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Democratic Debates: Healthcare in the US is twice as expensive as in Europe – But is this really due to high drug prices?

Watching the #DemDebate in Iowa was an interesting lesson on how something becomes true if enough politicians repeat the same twisted fact over and over again. 

Once all candidates had agreed that Iran having a nuclear bomb would be a problem, the debate shifted towards healthcare reform and the fact that the U.S. is the world leader in healthcare spending as a share of GDP (whooping 17.7% of GDP compared to a typical 8-12% when looking at countries such as the UK, France, Canada, Switzerland, or Germany).

Hedge-Fund-Manager-turned politician Tom Steyer opened by saying that the US spends twice as much per person on healthcare than any other developed nation and that’s why we need a stronger role of the government in healthcare. Steyer forgets to mention that the United States is already the global leader in government healthcare spending:

According to the World Health Organization at least 49% of all healthcare expenditure in the United States is paid by the government (state and federal). That gets you close to 9% of the US GDP and is more than public and private health spending in the United Kingdom combined. 

This should make all of us skeptical and get us to question whether a bigger role of government in healthcare spending would actually bring costs down.

Vermont Sen. Bernie Sanders talked about “greed and corruption of pharmaceutical companies“ and lambasted them as the main reason for high health expenditures in the United States. And while it is true that the US is the largest market for drug sales, they account (including retail and inpatient use) for merely 14% of total health expenditures.

Simple math shows us that even if Bernie Sanders becomes POTUS and brings all drug prices down to $0.00, the US’ healthcare spending would still equal 15% of its GDP, and still it a world leader in healthcare spending. All of this while effectively killing any new medical innovations in the country.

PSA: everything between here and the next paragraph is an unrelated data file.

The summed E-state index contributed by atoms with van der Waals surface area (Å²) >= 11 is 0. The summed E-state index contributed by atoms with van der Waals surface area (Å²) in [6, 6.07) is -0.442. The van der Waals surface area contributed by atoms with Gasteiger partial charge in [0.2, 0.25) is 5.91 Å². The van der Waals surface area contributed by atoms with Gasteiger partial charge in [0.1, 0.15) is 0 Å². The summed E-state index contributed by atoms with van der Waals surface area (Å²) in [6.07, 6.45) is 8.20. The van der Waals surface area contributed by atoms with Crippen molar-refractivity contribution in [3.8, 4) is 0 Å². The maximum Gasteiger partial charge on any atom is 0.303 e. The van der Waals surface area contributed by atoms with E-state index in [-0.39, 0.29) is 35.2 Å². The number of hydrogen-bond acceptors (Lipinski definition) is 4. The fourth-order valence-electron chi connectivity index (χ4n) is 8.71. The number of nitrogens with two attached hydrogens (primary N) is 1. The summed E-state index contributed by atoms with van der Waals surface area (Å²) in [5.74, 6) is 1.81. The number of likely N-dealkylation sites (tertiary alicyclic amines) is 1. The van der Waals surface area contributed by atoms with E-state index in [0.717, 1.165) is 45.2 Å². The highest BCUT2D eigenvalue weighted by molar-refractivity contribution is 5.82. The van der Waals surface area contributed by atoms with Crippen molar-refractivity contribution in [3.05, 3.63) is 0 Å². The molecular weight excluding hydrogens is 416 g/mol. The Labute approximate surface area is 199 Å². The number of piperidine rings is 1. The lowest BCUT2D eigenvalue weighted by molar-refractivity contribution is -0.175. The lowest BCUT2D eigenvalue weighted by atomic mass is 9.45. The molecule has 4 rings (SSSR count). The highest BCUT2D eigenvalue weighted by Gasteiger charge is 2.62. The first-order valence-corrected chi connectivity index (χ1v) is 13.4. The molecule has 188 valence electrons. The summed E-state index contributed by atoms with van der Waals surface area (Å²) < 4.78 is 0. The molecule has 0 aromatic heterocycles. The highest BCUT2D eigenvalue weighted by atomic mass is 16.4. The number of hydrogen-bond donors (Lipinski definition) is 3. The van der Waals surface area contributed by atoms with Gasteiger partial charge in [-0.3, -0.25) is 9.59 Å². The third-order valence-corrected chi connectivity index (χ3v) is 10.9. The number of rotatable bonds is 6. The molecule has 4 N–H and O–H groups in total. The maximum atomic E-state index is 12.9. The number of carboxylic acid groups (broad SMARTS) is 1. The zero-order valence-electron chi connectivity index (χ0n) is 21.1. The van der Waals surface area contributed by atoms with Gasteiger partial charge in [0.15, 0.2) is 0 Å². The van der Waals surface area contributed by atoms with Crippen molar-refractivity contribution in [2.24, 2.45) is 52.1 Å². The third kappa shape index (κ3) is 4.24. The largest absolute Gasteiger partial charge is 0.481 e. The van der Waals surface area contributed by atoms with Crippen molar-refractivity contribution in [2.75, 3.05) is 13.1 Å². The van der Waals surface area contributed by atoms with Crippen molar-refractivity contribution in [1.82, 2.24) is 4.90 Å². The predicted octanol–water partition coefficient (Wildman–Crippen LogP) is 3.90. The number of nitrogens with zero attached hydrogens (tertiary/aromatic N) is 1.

These 2-2.5 percentage points in savings could (according to PWC) also be realized by cutting through red tape and the billing madness of the US health system(s). An unknown but significant amount of efficiency gains could be realized by opening up insurance markets nationwide and giving patients in every state more choice when it comes to their insurer.

High salaries for medical professionals (doctors and nurses) are definitely the elephant in the room that political campaigners don’t touch. Even purchase power adjusted medical professionals make easily twice as much as in other (very) developed countries. By opening up the US medical labor market to more immigration, mutual recognition of medical degrees and training, the US could counter ever-rising salaries for professionals. More competition among medical and nursing schools could also tackle student debt of medical professionals.

While merely 0.3 percentage points could be directly saved by reforming medical malpractice laws, a much bigger amount could be saved by doctors reducing their fear of lawsuits. So-called defensive medicine is the behavior of doctors that are worried about getting sued by patients. Some studies estimate that over-prescribing and over-treatments can make up a quarter of total health costs in the United States. While I think that that number is too high, even if it’s just 5% of total health expenditure, we would be able to shave off another percentage point getting us closer to the Switzerlands of the world.

In short: The Democratic candidates don’t have to worry: The US is already the global leader in government health spending per citizen. If they really want to bring total spending down, they should advocate for legal (liability) reform, opening up the medical and nursing job markets to more immigration, and more choice and competition in the insurance market. Nationalizing all pharmaceutical companies and handing out drugs for free won’t do the trick.

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